People often stop me to comment “I’ve never seen a cat on a lead before”. It might not be common but it’s not unheard of. I’ve been owned by Trixie since she was about 6 months old and she’s only ever known life in a harness with me. Some people think it’s odd to take a cat away but what’s the point of having one and putting it in a cattery or getting someone else to feed it so you can go away without it? Cats deserve holidays too and it’s far more interesting for you and the cat to go away together, though it can restrict what you do a bit.
If she wants to go out in her garden she sits by the back door to ask. If I ignore her she aeiou’s at me to make her request clear. She hasn’t learnt that sometimes I might tell her she won’t really want to because the weather is too rough, she likes to check for herself just in case it’s different than what she’s seen through the window. When I go to put her harness on she can get it in to her head to walk away so I say “come here if you want to go out” and she does. She mostly goes on a fixed length lead which lets her sit under a tree and walk over the patio area. If she wants to walk all the way round her garden she’ll persistently tell me so with a ‘follow me’ communication and sit as far away from the door as she can til I go out with her retractable lead. When I want her to come in I call and usually she comes running. If she doesn’t pawse on the door mat for me to take her harness off I say “bring me your harness Trixie” and she comes back to have it removed.
In a vehicle
When we’re going on holiday I used to put her harness on before we left the house and it stayed on til we pulled in to the garage when we get back. She’s so well trained I don’t need to clip her in to her cage in the car 99% of the time. Her cage sits on top of a box on the front passenger seat so that she has a good view out of the windows and can communicate with me. When we’re away it’s often better to start driving wherever she is in the car than try to get her in the cage first – when the car starts moving she’ll put herself in it. She often curls up and looks out, but if she’s really tired and she can tell we’re settled in for a while she’ll catnap. When the car stops she knows there’s somewhere new to investigate and will walk on to my knee ready to have her lead put on and get out. She knows which is her car and will be keen to get back in it after we’ve done an activity. If there’s someone else in the car with me she’ll sit on their lap instead of her cage.
Since I got CoJ v3 I’ve started removing her harness overnight because she’s unlikely to have a problem with putting it on first thing on a morning. I’ve also started relaxing the cage travel rule and if she doesn’t want to be in it she enjoys the choice of lying on my bed to nap or looking out of the side or back windows where she can put her nose close to the glass to comment on things.
Overnight she’ll sleep in her cage (by choice) or in her bag, or walk all over me if she wants to snuggle in my sleeping bag.
Her litter tray lives behind a seat so she can use it whenever she’s in the car. I take old yogurt pots to put her poos in so the car doesn’t smell before we can put them in a toilet.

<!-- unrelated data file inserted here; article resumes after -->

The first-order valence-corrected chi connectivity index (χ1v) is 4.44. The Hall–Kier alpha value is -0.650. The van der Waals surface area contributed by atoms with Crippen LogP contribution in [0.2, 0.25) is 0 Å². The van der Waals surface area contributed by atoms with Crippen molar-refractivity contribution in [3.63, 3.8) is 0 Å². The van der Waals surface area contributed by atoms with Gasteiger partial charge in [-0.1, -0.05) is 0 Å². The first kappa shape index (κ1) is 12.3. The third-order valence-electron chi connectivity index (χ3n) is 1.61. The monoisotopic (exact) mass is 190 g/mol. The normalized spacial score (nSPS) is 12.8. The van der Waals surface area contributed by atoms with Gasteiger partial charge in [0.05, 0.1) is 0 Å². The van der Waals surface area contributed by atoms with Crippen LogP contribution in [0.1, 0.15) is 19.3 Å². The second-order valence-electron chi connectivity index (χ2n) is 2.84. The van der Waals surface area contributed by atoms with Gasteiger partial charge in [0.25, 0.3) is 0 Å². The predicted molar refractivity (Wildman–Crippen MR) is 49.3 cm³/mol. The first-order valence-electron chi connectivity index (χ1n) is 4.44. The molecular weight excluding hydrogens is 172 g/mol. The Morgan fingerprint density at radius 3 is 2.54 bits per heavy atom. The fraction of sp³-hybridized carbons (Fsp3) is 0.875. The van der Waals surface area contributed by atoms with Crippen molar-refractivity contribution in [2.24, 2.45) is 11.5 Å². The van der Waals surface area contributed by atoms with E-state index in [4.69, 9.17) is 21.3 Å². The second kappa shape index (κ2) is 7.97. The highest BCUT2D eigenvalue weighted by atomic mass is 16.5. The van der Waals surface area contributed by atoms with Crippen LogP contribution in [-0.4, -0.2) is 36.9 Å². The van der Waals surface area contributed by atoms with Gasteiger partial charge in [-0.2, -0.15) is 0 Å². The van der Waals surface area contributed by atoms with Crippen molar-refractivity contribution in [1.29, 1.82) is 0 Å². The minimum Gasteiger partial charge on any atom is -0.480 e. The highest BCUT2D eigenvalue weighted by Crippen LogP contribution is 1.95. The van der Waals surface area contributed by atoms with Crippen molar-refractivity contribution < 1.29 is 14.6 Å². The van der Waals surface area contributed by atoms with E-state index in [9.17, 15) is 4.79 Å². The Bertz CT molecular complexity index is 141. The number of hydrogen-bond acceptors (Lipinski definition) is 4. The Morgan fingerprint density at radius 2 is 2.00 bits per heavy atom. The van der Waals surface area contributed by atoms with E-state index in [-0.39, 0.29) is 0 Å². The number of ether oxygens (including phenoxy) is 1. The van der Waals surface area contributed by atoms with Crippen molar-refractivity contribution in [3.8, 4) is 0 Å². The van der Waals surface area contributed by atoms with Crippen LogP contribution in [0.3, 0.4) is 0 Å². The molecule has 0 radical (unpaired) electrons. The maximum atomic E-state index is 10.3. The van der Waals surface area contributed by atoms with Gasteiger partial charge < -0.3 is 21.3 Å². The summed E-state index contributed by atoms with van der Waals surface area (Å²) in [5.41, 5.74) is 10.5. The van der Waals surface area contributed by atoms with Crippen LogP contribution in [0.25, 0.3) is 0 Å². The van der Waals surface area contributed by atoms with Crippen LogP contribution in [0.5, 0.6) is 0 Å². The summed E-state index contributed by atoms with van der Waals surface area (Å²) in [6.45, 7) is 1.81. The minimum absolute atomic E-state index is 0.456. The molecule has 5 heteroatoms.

What type of harness?
We use a kitten H harness. If you purchase one from this link I will get a small amount of commission 🙂
Even though she’s no longer a kitten this is still more than big enough for her at a bit less than 4kg. The advantage of this one is that it fastens with buckle clips, doesn’t cover lots of her fur, and the lead clips on at the back instead of the neck. It’s really quick to put on and off – I recommend putting the neck on first and taking it off last. You can also get H harnesses which you have to fasten every time you put them on – I value my fingers too much to want to faff with these. You can also get webbing ones which cover more of the fur but this would be annoying for a cat if it was on for a long time and even a cat which is used to wearing a harness will not like something being pulled on and off over its head (trust me, I tried one).
Cats are individual. With training some people have developed amazing relationships with their cats – e.g. one cat does some fairly serious rock climbing. My experience is that a cat walk is very different from a dog walk. A cat will want to explore and sniff things – that nose tells her everything – and chase things that move. She will trot along a path or beach pretty well – ahead of me, following me, or with someone else to follow but sometimes needs the direction correcting. She doesn’t like humans or canines too much so be prepared to sit and wait while she ‘hides’ or pick her up. A cat can’t walk as far as most humans and won’t like windy or wet weather or biting insects very much. Be prepared to carry her in all these situations. If insects bite her it’ll make her quite grumpy so learn to pick her up with one hand underneath to put her in her bag so she has less chance of putting teeth and claws in your limbs. Long-sleeved clothing and gloves are sometimes helpful. She has a padded bag which has a strap round my neck and waist so she travels in comfort on my front and I can have a rucksack on too. If she wants to jump out of this to walk again it’s open for her to do so. If the weather’s bad she can tuck her nose in and keep warm and dry – amusingly she’ll often leave her tail hanging out.
Never work with children or animals? When I was taking a nicely framed photo at Glencoe Lochan a passing couple said “How do you get a to pose?”. My response was “With difficulty”. Then they said “It’s very impressive”. Sometimes she does pawse and poses very nicely, sometimes she will do so briefly and I’m lucky to get a good photo, sometimes she will co-operate with a little persuasion, and other times just forget even trying. She has her own mind.